The two lawmakers who successfully added H-1B hiring restrictions to the financial bailout bill earlier this year have introduced legislation that would bar any firm that lays off 50 or more workers from hiring guest workers.
This legislation, introduced by Sen. Bernie Sanders (I-Vt.) and Sen. Charles Grassley (R-Iowa), could potentially affect a broad swath of tech firms that have laid off large numbers of workers but continue hiring.
The high-tech industry overall has laid off more than 345,000 workers since August 2008, according to the two senators in the unveiing of what they called the Employ America Act.
"With the unemployment rate over 10 percent, companies that undertake mass layoffs shouldn't need to hire foreign guest workers when there are plenty of qualified Americans looking for jobs," said Grassley, in a statement yesterday.
In February, Grassley and Sanders moved to prohibit any financial services firm that received money from the Troubled Assets Relief Program (TARP) from hiring H-1B holders. That blanket restriction on hiring wasn't adopted, but Congress did agree to automatically make any firm receiving TARP funds "H-1B dependent."
A company is considered H-1B dependent if more than 15 percent of their workers are on the H-1B visa, but the TARP restriction applies regardless of the percent of visa holders on the payroll. Companies that are H-1B dependent must, among the things, make good faith efforts to hire U.S. workers first.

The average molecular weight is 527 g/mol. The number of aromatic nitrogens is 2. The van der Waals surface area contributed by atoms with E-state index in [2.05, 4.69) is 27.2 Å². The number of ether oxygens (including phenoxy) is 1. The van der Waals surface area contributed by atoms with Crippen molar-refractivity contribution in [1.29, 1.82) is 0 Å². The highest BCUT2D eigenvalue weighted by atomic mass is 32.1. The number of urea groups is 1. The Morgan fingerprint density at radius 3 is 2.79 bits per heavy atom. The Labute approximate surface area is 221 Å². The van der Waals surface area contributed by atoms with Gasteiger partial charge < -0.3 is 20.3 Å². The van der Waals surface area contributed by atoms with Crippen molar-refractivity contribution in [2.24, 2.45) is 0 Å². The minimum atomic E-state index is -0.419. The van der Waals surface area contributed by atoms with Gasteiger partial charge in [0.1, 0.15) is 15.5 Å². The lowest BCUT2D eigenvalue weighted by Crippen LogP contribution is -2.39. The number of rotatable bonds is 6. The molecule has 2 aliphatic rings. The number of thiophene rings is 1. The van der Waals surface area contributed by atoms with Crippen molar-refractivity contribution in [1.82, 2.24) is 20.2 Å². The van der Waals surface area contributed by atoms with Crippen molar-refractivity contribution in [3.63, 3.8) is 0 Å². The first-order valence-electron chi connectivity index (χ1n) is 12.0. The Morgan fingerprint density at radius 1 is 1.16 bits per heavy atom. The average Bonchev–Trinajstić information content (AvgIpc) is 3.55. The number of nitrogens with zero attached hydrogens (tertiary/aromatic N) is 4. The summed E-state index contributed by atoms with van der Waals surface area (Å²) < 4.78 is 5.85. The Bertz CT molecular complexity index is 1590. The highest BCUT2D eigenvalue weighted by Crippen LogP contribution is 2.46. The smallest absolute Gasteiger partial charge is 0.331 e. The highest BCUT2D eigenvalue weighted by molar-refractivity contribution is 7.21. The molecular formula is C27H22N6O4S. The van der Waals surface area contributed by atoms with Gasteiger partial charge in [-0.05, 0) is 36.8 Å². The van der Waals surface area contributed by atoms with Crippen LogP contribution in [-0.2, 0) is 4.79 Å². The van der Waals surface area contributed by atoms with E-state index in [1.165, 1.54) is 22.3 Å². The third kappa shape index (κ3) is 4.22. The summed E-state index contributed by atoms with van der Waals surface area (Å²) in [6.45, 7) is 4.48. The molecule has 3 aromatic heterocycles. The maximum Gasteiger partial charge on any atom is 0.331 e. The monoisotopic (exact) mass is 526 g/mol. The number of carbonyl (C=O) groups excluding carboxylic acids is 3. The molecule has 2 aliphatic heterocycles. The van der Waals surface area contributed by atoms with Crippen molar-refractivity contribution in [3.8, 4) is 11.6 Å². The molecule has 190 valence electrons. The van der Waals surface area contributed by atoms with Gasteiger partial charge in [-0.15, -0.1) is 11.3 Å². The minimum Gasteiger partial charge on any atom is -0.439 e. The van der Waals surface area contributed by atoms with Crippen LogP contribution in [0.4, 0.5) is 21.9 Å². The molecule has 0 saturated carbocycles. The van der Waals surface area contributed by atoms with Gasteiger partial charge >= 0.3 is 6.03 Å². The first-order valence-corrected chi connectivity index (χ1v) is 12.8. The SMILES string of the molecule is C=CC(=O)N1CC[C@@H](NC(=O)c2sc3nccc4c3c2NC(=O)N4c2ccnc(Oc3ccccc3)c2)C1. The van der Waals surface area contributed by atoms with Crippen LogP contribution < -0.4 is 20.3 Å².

With the Senate expected to receive an immigration overhaul bill early next year, the prospects for any H-1B-related legislation is uncertain and probably unlikely to pass.
Grassley and U.S. Sen. Dick Durbin (D-Ill) introduced the H-1B and L-1 Visa Reform Act of 2009 earlier this year (S.887) that would set a number of restrictions on H-1B use, including the so-called 50-50 provision that would prohibit any firm with more than 50 workers from having more than half workforce on H-1B or L-1 visas. That provision is aimed at Indian outsourcing firms . The legislation also sets higher salary standards for visa workers as well as anti-fraud provisions.
Conversely, U.S. Rep. Jeff Flake (R-Ariz.) has proposed legislation that would to increase the H-1B cap and that would exempt foreign graduates of U.S. Ph.D. programs from counting toward a cap on H-1B visas.
The Sanders-Grassley bill would apply as well to companies hire workers on the H-2B visa, which is used in occupations such as construction, health care, food service, among others.
The bill wasn't available online Thursday.